Compared to Song of Myself, The Children of Adam is a relatively short section of Leaves of Grass–only 24 pages long in my 1945 version of the book. In this part Whitman expounds his enjoyment and love of his own body and those around him. The noun “children” is deliberately chosen, since he describes feelings for both women and men.
Throughout the section, Whitman reiterates his personal belief that the soul and the body are inseparable, and that one cannot be defined without the other. He goes further than he did in Song of Myself, stating that just as Nature surrounds him, he is also Nature itself. By connecting to himself and those around him, he feels that he becomes an observer and a channel for natural forces themselves. He embraces a kind of humanistic spiritism defined by feeling and intuition rather than a systematic theology. However, it doesn’t become a shallow set of beliefs. One can see in his poetry that he grounds his moral sense in gentleness and physical love. Furthermore, he expounds a philosophy of living, where life is lived through action and emotional awareness–the acts of going, doing, observing, and feeling are spiritual activities. Connection with other humans, particularly sexual connection, seems to be Whitman’s primary way of experiencing nature.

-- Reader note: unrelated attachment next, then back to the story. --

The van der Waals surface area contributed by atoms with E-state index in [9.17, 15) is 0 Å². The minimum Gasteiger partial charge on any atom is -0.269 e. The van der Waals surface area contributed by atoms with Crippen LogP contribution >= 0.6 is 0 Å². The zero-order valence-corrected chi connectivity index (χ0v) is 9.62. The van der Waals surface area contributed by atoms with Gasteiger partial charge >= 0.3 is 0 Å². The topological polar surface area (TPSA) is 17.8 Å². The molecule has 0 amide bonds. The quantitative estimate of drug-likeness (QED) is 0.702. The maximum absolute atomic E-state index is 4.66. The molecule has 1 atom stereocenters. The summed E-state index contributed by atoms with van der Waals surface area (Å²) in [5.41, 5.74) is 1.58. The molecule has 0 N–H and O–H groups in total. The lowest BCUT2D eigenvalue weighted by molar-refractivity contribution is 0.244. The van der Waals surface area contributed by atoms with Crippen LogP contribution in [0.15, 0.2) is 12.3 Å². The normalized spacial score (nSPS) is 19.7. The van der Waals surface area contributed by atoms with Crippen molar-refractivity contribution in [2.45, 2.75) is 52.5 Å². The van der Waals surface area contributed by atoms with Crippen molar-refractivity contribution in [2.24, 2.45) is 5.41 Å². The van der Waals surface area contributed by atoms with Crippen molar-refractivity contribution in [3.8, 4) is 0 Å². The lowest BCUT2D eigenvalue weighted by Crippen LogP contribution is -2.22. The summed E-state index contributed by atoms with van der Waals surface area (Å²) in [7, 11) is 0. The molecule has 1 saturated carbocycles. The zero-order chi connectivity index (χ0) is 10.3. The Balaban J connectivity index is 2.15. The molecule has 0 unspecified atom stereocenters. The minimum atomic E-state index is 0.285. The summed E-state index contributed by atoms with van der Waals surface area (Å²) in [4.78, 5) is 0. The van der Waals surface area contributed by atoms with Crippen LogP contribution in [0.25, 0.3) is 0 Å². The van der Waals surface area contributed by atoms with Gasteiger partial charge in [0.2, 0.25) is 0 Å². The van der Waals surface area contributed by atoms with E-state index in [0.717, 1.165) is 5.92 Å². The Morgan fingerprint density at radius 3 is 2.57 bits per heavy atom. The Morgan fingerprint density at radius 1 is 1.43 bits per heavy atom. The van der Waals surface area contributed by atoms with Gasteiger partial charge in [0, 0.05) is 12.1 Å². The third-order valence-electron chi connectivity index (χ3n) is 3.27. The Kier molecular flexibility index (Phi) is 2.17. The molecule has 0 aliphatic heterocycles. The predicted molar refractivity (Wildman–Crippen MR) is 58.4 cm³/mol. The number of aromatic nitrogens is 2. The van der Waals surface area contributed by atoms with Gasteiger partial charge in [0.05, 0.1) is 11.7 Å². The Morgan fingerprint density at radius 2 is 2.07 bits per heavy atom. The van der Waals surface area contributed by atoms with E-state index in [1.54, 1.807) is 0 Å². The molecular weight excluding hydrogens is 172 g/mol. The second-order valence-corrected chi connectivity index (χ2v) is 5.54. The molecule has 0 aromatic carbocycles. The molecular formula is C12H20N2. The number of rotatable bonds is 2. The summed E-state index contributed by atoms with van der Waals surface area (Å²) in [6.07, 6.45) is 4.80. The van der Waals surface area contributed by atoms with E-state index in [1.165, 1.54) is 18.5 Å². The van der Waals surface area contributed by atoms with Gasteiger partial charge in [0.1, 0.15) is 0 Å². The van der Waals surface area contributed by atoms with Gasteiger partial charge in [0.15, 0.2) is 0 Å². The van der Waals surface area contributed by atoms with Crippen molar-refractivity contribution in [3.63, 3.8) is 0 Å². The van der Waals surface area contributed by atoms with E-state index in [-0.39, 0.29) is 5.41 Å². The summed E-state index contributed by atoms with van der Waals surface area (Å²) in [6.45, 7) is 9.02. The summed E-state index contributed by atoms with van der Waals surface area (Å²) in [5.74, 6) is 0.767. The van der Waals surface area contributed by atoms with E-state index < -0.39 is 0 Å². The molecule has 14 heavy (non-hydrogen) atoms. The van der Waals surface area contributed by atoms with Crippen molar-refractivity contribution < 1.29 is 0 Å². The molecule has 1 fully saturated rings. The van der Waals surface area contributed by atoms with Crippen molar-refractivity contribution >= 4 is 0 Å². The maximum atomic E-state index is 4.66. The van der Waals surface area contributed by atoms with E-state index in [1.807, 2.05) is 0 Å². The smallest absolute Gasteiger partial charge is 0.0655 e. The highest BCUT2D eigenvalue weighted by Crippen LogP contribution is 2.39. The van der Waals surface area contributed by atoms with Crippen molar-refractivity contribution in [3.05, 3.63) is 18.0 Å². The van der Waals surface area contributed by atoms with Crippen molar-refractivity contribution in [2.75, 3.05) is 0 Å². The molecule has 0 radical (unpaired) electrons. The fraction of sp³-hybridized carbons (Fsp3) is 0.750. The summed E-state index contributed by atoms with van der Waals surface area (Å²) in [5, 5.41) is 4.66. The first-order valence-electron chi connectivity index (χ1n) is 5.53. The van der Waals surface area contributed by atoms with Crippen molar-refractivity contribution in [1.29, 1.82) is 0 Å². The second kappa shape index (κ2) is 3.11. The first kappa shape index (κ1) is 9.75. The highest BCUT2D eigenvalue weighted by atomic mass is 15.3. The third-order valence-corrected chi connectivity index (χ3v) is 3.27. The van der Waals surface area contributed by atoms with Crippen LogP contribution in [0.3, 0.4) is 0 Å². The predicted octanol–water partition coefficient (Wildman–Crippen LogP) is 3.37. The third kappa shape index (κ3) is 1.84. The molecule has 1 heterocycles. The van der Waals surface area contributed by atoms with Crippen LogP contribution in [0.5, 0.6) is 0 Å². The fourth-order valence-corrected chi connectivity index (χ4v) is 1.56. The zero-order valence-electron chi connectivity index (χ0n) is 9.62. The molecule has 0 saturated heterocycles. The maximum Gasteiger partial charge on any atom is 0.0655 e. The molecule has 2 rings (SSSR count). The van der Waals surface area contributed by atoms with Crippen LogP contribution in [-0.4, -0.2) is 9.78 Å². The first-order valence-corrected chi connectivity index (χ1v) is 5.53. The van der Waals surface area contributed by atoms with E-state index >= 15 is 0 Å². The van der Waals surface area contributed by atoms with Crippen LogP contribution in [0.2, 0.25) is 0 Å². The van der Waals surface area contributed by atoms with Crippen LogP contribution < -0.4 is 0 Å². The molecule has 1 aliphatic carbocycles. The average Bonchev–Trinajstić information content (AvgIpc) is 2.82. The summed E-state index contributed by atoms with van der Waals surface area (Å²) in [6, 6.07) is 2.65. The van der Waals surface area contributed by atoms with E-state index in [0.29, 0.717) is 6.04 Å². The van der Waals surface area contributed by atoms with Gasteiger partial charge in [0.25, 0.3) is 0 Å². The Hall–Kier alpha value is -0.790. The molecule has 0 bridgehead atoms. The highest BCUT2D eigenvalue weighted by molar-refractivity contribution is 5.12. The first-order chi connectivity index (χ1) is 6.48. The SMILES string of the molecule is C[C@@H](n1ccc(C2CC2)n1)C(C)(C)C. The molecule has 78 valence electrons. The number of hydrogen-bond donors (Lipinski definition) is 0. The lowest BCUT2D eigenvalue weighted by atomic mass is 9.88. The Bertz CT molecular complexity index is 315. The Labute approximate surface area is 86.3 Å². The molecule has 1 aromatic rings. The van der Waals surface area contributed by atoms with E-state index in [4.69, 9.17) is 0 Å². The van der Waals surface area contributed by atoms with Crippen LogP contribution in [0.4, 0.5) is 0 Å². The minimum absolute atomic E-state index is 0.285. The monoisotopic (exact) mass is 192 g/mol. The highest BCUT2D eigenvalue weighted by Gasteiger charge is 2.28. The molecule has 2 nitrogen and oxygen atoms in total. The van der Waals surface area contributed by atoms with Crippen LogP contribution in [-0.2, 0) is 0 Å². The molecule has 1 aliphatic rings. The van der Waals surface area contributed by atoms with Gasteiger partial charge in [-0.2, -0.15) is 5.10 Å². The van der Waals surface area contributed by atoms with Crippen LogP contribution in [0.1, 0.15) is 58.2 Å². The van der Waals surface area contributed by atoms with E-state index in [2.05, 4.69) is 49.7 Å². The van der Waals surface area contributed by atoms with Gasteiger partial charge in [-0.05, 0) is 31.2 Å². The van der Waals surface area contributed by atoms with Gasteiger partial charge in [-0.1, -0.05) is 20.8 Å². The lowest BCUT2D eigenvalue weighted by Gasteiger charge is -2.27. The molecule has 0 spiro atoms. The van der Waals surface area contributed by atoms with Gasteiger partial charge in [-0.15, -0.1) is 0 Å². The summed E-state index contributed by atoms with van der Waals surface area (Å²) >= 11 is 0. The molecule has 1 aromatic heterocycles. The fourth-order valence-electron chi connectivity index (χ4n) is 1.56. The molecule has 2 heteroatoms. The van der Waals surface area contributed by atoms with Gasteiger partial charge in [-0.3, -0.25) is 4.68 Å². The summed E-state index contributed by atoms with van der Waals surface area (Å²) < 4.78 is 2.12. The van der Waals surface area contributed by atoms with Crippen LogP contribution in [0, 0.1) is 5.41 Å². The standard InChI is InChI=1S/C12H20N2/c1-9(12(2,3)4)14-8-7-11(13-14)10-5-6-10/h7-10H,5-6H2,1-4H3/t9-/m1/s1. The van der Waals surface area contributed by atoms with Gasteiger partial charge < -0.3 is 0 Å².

The longest piece in the section is “I Sing the Body Electric”, and it contains two of Whitman’s problematic pieces. In sections seven and eight he discusses going to slave auctions for the sale of both men and women, and even assisting in the sale. He goes on to describe the beauty even of people sold as slaves, and how no price can ever be high enough to equal their true worth. This is paradoxical; by his own admission, Whitman participates in one of the most barbaric practices in history, while at the same time seeing and describing the beauty and humanity of those being sold. He makes an indirect argument for equality in the second stanza of section eight:
Have you ever loved the body of a woman?
Have you ever loved the body of a man?
Do you not see that these are exactly the same to all in all nations and times all over the earth?
There are two other pieces I’d like to note. “Once I Pass’d through a Populous City” relates a trip to a large city, where Whitman had a fling with a woman. It caused him to forget all the other details of his trip there. While he mentions that the affair was with a woman, he doesn’t describe the details of her body, face, hair, or clothing. It could be said he was leaving these to the reader’s imagination, but I believe the romance wasn’t with a woman. The second piece, “We Two, How Long We were Fool’d”, is written as a love letter, where the relationship between the author and another is described as a joyful, free togetherness that spans the natural world. It’s a powerfully written show of love that doesn’t drift into platitudes or commitment; it combines the experiences of joy, togetherness, and freedom in the present moment. At this point, about 1/4 of the way through Leaves of Grass, these seem to be the highest values in Whitman’s universe.